Dr Dr Hamid Noori

I have devoted my scientific career to developing multidisciplinary approaches to investigate the dynamics of neurobiological processes associated with substance use disorders. In particular, we have been developing and utilizing modern data mining methods, machine/deep learning techniques and mathematical analysis to extract and integrate data from animal experiments into new hypotheses. By screening 338,982 publications, we have systematically collected and analyzed data of 147,138 rats, which has been integrated into two open-access databases; www.syphad.org and www.chemnetdb.org. Thereby, we have been able to characterize the multiscale neurochemical connectome of the rat brain as well as a novel evidence-based classification strategy for neuropsychiatric drugs. Moreover, we have established a unique experimental environment that allows accurate prediction of addiction onset and characterization of disease dynamics. Receiving the Fred Yates Prize is a big honour and  a highly encouraging acknowledgment of appropriateness of multidisciplinary approaches in this complex field of research.


Addicted computers: predictive models of disease onset and progression


Presentation link: not available.

The past 50 years have been witnessing a steady increase in the number of experiments on rodent brain. With over 650,000 publications in total and 20,000 indexed publications annually, neuroscience appears to be one of the most predominant areas to utilize rats and mice for research. Thus, neuroscientists have now joined the big-data club, a domain that was traditionally reserved for astronomers and high-energy physicists. While challenging, the systematic curation and analysis of biomedical data has already been shown as a powerful tool to generate new hypotheses. Cochrane collaboration is a great example for the success of these approaches. Inspired by such clinical meta-analysis strategies, my research group and I have been developing and utilizing modern data mining methods, machine/deep learning techniques and mathematical analysis to extract and integrate data from animal experiments into new hypotheses. By screening 338,982 publications over the past 7 years, we have systematically collected data of 147,138 rats, which has been integrated into two open-access databases; www.syphad.org and www.chemnetdb.org. Thereby, we have been able to characterize the multi-scale neurochemical connectome of the rat brain as well as a novel evidence-based classification for neuropsychiatric drugs. The success of our pioneering project has generated an observable momentum in using existing preclinical data for hypothesis generation.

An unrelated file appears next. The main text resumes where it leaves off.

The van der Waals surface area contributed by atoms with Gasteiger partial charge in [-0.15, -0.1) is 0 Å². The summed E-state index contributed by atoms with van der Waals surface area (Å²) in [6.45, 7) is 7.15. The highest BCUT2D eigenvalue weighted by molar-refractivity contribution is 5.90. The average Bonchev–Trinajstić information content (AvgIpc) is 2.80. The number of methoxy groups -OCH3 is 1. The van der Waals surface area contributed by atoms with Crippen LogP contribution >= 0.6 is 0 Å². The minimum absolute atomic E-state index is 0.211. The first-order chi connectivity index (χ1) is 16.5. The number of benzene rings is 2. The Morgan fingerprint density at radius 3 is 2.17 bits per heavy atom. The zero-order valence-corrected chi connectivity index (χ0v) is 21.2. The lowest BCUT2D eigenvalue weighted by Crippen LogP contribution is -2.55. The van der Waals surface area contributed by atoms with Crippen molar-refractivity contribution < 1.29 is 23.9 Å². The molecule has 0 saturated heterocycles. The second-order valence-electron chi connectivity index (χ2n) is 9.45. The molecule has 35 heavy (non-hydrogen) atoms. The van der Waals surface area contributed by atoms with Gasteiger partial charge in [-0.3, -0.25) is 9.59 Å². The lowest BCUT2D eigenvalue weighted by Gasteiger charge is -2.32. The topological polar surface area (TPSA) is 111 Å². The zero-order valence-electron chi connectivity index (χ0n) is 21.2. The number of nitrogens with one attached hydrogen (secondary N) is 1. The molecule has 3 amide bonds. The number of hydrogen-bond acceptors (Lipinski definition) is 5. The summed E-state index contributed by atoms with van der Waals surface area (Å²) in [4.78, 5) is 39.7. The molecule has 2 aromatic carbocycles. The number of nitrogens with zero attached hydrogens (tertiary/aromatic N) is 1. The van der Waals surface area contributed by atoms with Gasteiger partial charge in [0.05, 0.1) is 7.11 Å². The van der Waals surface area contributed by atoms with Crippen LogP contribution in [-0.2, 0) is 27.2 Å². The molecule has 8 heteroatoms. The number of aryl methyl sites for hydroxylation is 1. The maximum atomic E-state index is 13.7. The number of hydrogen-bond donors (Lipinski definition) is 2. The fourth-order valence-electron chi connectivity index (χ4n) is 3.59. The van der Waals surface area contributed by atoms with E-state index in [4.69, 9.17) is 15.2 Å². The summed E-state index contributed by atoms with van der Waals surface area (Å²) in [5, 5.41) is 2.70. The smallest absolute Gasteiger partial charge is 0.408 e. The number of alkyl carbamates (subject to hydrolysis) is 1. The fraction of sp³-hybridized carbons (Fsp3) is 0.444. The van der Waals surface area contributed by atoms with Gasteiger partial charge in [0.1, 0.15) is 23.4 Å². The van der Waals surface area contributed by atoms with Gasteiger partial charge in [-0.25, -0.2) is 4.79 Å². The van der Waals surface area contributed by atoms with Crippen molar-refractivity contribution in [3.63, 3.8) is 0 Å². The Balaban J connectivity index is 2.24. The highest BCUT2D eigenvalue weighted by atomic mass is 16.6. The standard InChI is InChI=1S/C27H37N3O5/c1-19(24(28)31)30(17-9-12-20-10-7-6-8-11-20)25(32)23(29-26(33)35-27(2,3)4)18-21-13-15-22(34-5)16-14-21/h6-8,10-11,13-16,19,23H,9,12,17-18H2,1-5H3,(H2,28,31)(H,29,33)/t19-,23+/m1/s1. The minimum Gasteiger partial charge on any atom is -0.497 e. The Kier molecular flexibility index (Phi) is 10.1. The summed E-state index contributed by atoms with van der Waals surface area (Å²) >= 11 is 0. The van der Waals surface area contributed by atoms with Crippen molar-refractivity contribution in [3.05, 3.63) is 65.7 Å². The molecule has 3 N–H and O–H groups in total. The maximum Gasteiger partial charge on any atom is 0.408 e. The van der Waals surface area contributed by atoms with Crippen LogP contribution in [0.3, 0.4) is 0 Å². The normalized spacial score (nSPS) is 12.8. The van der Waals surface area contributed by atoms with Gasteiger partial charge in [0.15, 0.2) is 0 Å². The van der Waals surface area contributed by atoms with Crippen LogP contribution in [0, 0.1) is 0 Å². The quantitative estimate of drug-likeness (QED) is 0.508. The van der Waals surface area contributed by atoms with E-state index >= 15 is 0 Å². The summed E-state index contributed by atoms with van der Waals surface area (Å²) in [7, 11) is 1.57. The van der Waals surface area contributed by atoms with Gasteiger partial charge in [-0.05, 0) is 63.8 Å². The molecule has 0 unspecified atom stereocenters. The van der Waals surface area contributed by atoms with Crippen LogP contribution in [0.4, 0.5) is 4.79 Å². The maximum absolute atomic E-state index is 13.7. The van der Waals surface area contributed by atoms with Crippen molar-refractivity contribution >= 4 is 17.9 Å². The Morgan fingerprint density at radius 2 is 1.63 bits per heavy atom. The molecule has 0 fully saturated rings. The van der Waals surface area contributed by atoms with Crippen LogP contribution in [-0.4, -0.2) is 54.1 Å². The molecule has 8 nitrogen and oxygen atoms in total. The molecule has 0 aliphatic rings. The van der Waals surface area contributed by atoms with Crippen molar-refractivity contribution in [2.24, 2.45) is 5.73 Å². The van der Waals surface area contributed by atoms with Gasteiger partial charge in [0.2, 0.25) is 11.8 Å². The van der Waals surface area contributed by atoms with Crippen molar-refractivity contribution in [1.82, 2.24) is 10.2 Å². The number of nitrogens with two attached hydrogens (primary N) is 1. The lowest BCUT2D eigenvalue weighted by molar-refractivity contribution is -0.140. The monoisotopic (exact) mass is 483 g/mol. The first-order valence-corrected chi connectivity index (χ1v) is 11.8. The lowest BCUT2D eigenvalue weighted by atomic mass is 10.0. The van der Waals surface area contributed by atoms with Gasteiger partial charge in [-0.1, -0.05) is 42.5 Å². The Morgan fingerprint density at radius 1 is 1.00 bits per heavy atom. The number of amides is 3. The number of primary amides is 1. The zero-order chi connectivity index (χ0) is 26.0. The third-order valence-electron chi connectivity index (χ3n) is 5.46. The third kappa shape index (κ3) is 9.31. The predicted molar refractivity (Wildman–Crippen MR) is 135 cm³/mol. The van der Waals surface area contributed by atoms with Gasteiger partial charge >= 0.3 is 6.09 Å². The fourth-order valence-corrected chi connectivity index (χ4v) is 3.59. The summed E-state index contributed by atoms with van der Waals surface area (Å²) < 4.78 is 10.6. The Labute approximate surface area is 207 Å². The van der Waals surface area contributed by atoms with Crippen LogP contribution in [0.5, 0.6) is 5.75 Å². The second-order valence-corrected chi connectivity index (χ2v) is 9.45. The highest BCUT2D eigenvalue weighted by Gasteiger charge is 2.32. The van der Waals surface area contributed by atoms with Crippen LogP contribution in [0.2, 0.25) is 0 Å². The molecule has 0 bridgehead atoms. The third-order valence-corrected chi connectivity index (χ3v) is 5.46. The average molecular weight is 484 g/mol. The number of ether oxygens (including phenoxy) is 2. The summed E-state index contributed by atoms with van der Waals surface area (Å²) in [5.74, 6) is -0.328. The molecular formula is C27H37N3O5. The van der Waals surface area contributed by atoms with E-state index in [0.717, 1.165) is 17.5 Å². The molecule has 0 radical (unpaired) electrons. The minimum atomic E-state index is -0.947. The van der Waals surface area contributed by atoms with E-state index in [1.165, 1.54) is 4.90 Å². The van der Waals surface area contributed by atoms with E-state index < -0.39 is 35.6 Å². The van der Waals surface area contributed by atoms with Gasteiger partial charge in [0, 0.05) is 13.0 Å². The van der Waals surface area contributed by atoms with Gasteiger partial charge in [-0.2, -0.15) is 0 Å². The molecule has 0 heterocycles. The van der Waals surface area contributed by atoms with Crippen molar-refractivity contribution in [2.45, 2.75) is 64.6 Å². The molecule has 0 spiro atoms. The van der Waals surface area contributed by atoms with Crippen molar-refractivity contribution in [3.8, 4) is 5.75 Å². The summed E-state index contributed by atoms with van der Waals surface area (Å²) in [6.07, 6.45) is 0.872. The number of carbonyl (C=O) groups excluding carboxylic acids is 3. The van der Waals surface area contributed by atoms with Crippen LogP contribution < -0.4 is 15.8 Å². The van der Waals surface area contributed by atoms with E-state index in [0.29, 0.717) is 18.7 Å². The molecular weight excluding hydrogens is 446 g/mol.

Covid-19

As an organisation, we continue to function during the developing pandemic.

We are following all government and Charity Commission guidance in respect of staff and reporting issues.

Our funding schemes remain open and we are continuing to programme our conferences planned for November 2020.